Do I really need this?
Choosing a set of monitors that work for you is one of the most important music making decisions you’ll ever make, and we always recommend you buy the best you can afford. While there are many brilliant performers costing four-figure sums, trickle down technology from ADAM’s more prestigious ranges means you get a high percentage of the top models’ performance with the T range.
Some nearfield designs – such as the recently reviewed Avantone CLA10 based on the legendary Yamaha NS10 – work best in the context of a more comprehensive monitoring systems. The ADAM T7Vs however, are good enough to perform as the main monitors in most smaller recording set-ups. A wide and deep sound-stage coupled with excellent detail and insight make the T7Vs an ideal choice for budget conscious buyers with high demands.
Alpha Range £400–£510
Astounding clarity, accuracy and tremendous audio quality for the price are assets that Focal’s Alpha series have in common with ADAM’s T5Vs. We were so impressed with them that we gifted them our Gear of the Year award.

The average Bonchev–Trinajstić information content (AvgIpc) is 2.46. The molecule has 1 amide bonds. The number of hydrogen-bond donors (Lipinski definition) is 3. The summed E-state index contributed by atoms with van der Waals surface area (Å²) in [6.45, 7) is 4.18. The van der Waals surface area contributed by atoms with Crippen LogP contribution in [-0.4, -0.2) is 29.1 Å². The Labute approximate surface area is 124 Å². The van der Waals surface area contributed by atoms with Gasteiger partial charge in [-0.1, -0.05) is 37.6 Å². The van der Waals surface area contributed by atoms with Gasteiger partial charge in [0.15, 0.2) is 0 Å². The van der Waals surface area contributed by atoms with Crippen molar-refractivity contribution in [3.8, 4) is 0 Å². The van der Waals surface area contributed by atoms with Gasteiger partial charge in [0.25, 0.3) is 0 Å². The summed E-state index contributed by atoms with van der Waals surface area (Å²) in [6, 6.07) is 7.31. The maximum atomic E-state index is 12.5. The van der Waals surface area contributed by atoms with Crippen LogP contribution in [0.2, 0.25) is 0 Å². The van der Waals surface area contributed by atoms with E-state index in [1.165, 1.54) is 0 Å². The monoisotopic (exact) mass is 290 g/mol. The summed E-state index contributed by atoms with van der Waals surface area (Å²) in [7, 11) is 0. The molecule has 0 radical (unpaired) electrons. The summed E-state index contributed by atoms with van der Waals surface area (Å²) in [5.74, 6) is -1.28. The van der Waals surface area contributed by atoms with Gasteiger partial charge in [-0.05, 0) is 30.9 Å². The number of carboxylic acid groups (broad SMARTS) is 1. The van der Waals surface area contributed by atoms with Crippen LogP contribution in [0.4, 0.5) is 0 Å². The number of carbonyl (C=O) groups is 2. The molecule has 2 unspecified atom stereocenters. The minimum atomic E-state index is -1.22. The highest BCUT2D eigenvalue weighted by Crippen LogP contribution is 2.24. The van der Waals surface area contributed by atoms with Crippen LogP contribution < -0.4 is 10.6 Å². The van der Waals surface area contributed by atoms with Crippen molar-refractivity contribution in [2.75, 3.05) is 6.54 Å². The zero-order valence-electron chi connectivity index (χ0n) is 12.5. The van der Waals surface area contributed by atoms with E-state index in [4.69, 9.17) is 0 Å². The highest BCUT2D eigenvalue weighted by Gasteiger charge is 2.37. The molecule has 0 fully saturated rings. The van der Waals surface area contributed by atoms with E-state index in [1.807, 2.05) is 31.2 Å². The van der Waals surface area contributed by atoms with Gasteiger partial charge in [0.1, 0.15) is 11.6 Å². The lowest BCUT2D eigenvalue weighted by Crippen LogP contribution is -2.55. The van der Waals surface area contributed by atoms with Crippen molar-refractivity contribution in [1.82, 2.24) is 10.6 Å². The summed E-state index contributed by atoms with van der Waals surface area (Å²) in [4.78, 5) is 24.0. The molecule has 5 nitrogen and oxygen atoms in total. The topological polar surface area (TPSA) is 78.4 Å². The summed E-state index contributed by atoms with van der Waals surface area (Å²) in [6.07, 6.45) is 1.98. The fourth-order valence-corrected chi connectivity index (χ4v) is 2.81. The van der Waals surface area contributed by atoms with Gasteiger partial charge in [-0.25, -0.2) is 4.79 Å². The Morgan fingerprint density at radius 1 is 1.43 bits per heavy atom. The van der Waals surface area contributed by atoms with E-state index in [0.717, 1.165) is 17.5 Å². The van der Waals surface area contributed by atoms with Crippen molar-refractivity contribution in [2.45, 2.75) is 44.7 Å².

Small desktop monitors with a big sound. Standing 7″ tall with a 3″ woofer, they have a full-bodied, yet detailed sound and are ideal for those working in confined spaces and touring musicians/composers.
+ Explicitly detailed
+ Fulsome bass
+ Fast and dynamic
+ Cavernous soundstage
+ Excellent bang for buck
– Slightly exposed treble
Adam’s larger entry-level nearfield monitor boasts a high proportion of the performance of the company's top models. Detailed and fast with a wide and deep sound-stage, the T7Vs are among the best budget monitors available.